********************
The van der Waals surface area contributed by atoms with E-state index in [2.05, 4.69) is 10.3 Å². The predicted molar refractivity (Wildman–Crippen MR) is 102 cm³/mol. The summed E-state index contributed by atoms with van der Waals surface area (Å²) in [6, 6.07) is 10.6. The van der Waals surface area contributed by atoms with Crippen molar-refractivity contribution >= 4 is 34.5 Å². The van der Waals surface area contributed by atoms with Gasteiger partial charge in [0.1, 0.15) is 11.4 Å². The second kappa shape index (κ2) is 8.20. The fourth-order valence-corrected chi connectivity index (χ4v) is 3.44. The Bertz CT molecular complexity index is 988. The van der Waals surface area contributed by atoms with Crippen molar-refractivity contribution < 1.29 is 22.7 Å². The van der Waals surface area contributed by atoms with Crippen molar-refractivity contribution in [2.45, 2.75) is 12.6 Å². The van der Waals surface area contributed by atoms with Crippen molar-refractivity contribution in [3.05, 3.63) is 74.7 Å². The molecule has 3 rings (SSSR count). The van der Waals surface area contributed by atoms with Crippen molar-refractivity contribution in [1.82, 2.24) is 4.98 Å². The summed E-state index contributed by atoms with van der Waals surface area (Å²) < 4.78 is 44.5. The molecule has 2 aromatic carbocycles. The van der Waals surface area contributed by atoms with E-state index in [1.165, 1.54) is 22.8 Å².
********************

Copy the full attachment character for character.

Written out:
The van der Waals surface area contributed by atoms with E-state index in [2.05, 4.69) is 10.3 Å². The predicted molar refractivity (Wildman–Crippen MR) is 102 cm³/mol. The summed E-state index contributed by atoms with van der Waals surface area (Å²) in [6, 6.07) is 10.6. The van der Waals surface area contributed by atoms with Crippen molar-refractivity contribution >= 4 is 34.5 Å². The van der Waals surface area contributed by atoms with Gasteiger partial charge in [0.1, 0.15) is 11.4 Å². The second kappa shape index (κ2) is 8.20. The fourth-order valence-corrected chi connectivity index (χ4v) is 3.44. The Bertz CT molecular complexity index is 988. The van der Waals surface area contributed by atoms with Crippen molar-refractivity contribution < 1.29 is 22.7 Å². The van der Waals surface area contributed by atoms with Crippen molar-refractivity contribution in [2.45, 2.75) is 12.6 Å². The van der Waals surface area contributed by atoms with Crippen molar-refractivity contribution in [3.05, 3.63) is 74.7 Å². The molecule has 3 rings (SSSR count). The van der Waals surface area contributed by atoms with Crippen molar-refractivity contribution in [1.82, 2.24) is 4.98 Å². The summed E-state index contributed by atoms with van der Waals surface area (Å²) < 4.78 is 44.5. The molecule has 2 aromatic carbocycles. The van der Waals surface area contributed by atoms with E-state index in [1.165, 1.54) is 22.8 Å².